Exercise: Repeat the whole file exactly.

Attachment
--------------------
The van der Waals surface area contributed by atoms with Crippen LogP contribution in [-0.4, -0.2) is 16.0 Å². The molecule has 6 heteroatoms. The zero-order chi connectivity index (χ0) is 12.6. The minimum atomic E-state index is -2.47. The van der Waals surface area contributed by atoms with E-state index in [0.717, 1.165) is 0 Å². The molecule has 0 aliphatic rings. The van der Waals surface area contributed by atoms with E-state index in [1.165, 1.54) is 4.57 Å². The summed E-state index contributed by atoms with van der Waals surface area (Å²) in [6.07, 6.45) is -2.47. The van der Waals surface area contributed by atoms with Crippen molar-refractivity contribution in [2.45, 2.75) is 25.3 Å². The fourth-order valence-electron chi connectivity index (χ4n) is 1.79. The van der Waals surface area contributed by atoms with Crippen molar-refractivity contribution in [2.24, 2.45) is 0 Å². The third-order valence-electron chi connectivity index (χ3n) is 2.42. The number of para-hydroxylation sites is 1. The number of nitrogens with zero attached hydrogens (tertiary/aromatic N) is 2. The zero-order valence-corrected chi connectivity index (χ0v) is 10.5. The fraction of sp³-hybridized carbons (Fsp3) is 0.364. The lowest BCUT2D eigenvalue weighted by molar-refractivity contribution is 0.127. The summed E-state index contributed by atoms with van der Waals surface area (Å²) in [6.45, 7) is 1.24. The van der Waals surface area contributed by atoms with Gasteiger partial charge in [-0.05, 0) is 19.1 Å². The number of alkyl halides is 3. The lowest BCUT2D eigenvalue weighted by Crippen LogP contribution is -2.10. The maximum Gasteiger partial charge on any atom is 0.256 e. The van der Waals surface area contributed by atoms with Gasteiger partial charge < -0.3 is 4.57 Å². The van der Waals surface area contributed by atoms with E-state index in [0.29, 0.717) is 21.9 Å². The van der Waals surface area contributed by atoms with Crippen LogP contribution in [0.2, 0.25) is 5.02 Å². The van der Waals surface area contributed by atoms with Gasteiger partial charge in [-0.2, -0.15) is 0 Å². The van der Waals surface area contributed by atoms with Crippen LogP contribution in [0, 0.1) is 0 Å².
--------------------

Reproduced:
The van der Waals surface area contributed by atoms with Crippen LogP contribution in [-0.4, -0.2) is 16.0 Å². The molecule has 6 heteroatoms. The zero-order chi connectivity index (χ0) is 12.6. The minimum atomic E-state index is -2.47. The van der Waals surface area contributed by atoms with E-state index in [0.717, 1.165) is 0 Å². The molecule has 0 aliphatic rings. The van der Waals surface area contributed by atoms with E-state index in [1.165, 1.54) is 4.57 Å². The summed E-state index contributed by atoms with van der Waals surface area (Å²) in [6.07, 6.45) is -2.47. The van der Waals surface area contributed by atoms with Crippen molar-refractivity contribution in [2.45, 2.75) is 25.3 Å². The fourth-order valence-electron chi connectivity index (χ4n) is 1.79. The van der Waals surface area contributed by atoms with Crippen molar-refractivity contribution in [2.24, 2.45) is 0 Å². The third-order valence-electron chi connectivity index (χ3n) is 2.42. The number of para-hydroxylation sites is 1. The number of nitrogens with zero attached hydrogens (tertiary/aromatic N) is 2. The zero-order valence-corrected chi connectivity index (χ0v) is 10.5. The fraction of sp³-hybridized carbons (Fsp3) is 0.364. The lowest BCUT2D eigenvalue weighted by molar-refractivity contribution is 0.127. The summed E-state index contributed by atoms with van der Waals surface area (Å²) in [6.45, 7) is 1.24. The van der Waals surface area contributed by atoms with Gasteiger partial charge in [-0.05, 0) is 19.1 Å². The number of alkyl halides is 3. The lowest BCUT2D eigenvalue weighted by Crippen LogP contribution is -2.10. The maximum Gasteiger partial charge on any atom is 0.256 e. The van der Waals surface area contributed by atoms with Gasteiger partial charge < -0.3 is 4.57 Å². The van der Waals surface area contributed by atoms with E-state index in [0.29, 0.717) is 21.9 Å². The van der Waals surface area contributed by atoms with Crippen LogP contribution in [0.2, 0.25) is 5.02 Å². The van der Waals surface area contributed by atoms with Gasteiger partial charge in [-0.2, -0.15) is 0 Å². The van der Waals surface area contributed by atoms with Crippen LogP contribution in [0, 0.1) is 0 Å².